Schwartz singled out ISP standing to sue under CAN-SPAM as a useful innovation: because it’s not a regular consumer class action, it’s politically palatable and adds parties who are interested in enforcing the law. There are problems with FTC enforcement: though it’s good when it comes, there can be long lag times between a complete investigation and an enforcement action, and delay is especially damaging on the internet.

Schwartz also argued that the elephants and mice metaphor was incomplete. There are also Rodents of Unusual Size, very large entities like CoolWebSearch, which changes its code set every day. It uses a wide range of East European programmers and gets affiliates to spread its software; some say that its software is on half of PCs over 6 months old, especially those used by teens. ROUSs hide; just because you can’t see them doesn’t make them small. DirectRevenue is another example – they’re on the cover of BusinessWeek because they sought venture capital, but they were already a multimillion-dollar business. This is a business that had a Department of Dark Arts, dedicated to hiding the software on users’ computers and making it impossible to remove. Mice (or ROUSs) can become elephants.

Frank Torres, Consumer Affairs Director at Microsoft (presentation here), several times stated that Microsoft supports a comprehensive privacy law, in order to reassure consumers that privacy is protected (and perhaps create barriers to entry, eh?). The rhetoric of consumer choice pervaded his presentation: parents get choices to use the family settings on the Xbox, etc. His three principles for a consumer bill of rights: (1) my computers and devices only run programs I choose; (2) I can choose with whom to connect on the network; (3) I can manage my sharing of information with others. As the tone of my summary suggests, I’m skeptical about “choice” since we already are overwhelmed with choices and routinely ignore opt-outs and the like. He pointed out that, since consumers are still falling for the Nigerian scam, we’ve got our work cut out for us to educate people not to respond to the spam that still gets through.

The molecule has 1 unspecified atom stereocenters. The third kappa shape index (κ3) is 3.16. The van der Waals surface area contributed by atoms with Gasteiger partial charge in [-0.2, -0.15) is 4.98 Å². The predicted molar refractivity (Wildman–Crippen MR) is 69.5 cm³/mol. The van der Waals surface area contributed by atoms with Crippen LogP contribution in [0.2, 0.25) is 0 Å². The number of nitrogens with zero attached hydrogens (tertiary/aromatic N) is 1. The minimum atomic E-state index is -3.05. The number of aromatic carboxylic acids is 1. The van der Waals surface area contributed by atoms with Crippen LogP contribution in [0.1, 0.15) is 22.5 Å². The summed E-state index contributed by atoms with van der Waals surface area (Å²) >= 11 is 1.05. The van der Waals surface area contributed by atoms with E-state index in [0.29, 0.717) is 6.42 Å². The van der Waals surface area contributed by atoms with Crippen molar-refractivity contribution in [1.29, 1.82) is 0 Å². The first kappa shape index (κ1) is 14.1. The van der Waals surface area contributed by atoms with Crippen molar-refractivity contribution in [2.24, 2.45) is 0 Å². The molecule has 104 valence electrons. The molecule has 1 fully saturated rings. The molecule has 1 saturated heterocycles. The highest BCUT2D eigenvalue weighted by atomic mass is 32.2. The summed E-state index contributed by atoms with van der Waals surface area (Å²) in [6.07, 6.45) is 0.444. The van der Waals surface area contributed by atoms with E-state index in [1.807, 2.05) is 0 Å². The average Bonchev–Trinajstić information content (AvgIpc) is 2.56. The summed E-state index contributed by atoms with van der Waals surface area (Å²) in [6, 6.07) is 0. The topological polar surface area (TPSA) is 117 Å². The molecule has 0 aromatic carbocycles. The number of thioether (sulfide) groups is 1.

Moderator Peter Swire wondered if we could get “open-source compliance,” people who go after scammers in their spare time. (See Lior Strahilevitz’s “How’s My Driving” For Everyone (and Everything?) for a variant on this.) Polonetsky responded that he reads a dozen spyware blogs that already do this – “the zealots are there” – fulltime. Susan Grant said that vigilante groups lack the capability to handle enforcement – we need more state and federal resources.

Future directions for research: Grant wants to know about mobile commerce – how do consumers learn the terms when they buy things from their cellphones; what rights do consumers have in mobile space? Polonetsky: Wants to know more about “appropriate content” policies on the content side, such as MySpace pages, and the extension of ratings systems to online space. Schwartz: International transparency – we need to know, when Taiwanese servers are bouncing queries from Utah, how that works and how to get the FTC to track it.